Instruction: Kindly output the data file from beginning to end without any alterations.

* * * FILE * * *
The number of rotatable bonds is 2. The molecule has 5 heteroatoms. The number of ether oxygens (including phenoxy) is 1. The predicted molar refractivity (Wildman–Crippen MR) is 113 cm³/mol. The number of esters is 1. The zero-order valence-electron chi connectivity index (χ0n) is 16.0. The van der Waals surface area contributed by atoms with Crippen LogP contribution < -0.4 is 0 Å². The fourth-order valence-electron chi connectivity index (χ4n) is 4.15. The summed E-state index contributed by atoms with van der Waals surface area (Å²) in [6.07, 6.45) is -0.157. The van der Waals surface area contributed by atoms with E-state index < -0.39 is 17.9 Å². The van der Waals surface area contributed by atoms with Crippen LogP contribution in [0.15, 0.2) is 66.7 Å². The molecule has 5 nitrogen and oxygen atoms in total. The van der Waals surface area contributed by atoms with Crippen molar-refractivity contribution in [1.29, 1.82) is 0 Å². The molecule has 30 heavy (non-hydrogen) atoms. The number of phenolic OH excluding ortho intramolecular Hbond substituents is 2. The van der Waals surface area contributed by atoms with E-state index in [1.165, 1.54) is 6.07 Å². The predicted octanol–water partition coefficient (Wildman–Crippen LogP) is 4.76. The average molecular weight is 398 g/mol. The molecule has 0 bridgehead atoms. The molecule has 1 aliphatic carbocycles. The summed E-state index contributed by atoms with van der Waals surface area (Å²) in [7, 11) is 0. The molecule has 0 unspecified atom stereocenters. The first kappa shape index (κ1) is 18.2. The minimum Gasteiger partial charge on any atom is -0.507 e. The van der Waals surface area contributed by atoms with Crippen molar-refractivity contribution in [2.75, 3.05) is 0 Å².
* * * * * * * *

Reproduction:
The number of rotatable bonds is 2. The molecule has 5 heteroatoms. The number of ether oxygens (including phenoxy) is 1. The predicted molar refractivity (Wildman–Crippen MR) is 113 cm³/mol. The number of esters is 1. The zero-order valence-electron chi connectivity index (χ0n) is 16.0. The van der Waals surface area contributed by atoms with Crippen LogP contribution < -0.4 is 0 Å². The fourth-order valence-electron chi connectivity index (χ4n) is 4.15. The summed E-state index contributed by atoms with van der Waals surface area (Å²) in [6.07, 6.45) is -0.157. The van der Waals surface area contributed by atoms with E-state index < -0.39 is 17.9 Å². The van der Waals surface area contributed by atoms with Crippen LogP contribution in [0.15, 0.2) is 66.7 Å². The molecule has 5 nitrogen and oxygen atoms in total. The van der Waals surface area contributed by atoms with Crippen molar-refractivity contribution in [1.29, 1.82) is 0 Å². The molecule has 30 heavy (non-hydrogen) atoms. The number of phenolic OH excluding ortho intramolecular Hbond substituents is 2. The van der Waals surface area contributed by atoms with E-state index in [1.165, 1.54) is 6.07 Å². The predicted octanol–water partition coefficient (Wildman–Crippen LogP) is 4.76. The average molecular weight is 398 g/mol. The molecule has 0 bridgehead atoms. The molecule has 1 aliphatic carbocycles. The summed E-state index contributed by atoms with van der Waals surface area (Å²) in [7, 11) is 0. The molecule has 0 unspecified atom stereocenters. The first kappa shape index (κ1) is 18.2. The minimum Gasteiger partial charge on any atom is -0.507 e. The van der Waals surface area contributed by atoms with Crippen molar-refractivity contribution in [2.75, 3.05) is 0 Å².